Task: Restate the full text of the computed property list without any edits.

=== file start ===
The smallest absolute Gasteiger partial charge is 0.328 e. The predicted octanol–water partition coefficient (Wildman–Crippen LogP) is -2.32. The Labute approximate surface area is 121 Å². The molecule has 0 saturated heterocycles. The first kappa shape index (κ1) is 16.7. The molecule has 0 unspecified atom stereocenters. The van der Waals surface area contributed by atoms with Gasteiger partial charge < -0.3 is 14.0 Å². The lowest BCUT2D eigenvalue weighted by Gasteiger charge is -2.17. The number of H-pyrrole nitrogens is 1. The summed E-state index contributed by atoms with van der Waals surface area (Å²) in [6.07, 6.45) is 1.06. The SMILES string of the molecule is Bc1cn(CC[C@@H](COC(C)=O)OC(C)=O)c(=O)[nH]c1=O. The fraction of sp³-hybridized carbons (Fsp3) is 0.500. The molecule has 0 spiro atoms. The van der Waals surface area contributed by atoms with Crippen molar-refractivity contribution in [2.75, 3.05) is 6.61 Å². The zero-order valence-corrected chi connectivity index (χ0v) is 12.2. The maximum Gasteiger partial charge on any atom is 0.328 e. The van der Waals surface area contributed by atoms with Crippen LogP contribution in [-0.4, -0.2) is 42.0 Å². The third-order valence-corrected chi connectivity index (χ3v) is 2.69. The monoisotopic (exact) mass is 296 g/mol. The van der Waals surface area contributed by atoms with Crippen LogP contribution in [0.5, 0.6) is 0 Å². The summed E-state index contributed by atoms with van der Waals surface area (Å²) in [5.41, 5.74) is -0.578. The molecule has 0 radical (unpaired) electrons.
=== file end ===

The smallest absolute Gasteiger partial charge is 0.328 e. The predicted octanol–water partition coefficient (Wildman–Crippen LogP) is -2.32. The Labute approximate surface area is 121 Å². The molecule has 0 saturated heterocycles. The first kappa shape index (κ1) is 16.7. The molecule has 0 unspecified atom stereocenters. The van der Waals surface area contributed by atoms with Gasteiger partial charge < -0.3 is 14.0 Å². The lowest BCUT2D eigenvalue weighted by Gasteiger charge is -2.17. The number of H-pyrrole nitrogens is 1. The summed E-state index contributed by atoms with van der Waals surface area (Å²) in [6.07, 6.45) is 1.06. The SMILES string of the molecule is Bc1cn(CC[C@@H](COC(C)=O)OC(C)=O)c(=O)[nH]c1=O. The fraction of sp³-hybridized carbons (Fsp3) is 0.500. The molecule has 0 spiro atoms. The van der Waals surface area contributed by atoms with Crippen molar-refractivity contribution in [2.75, 3.05) is 6.61 Å². The zero-order valence-corrected chi connectivity index (χ0v) is 12.2. The maximum Gasteiger partial charge on any atom is 0.328 e. The van der Waals surface area contributed by atoms with Crippen LogP contribution in [-0.4, -0.2) is 42.0 Å². The third-order valence-corrected chi connectivity index (χ3v) is 2.69. The monoisotopic (exact) mass is 296 g/mol. The van der Waals surface area contributed by atoms with Crippen LogP contribution in [0.5, 0.6) is 0 Å². The summed E-state index contributed by atoms with van der Waals surface area (Å²) in [5.41, 5.74) is -0.578. The molecule has 0 radical (unpaired) electrons.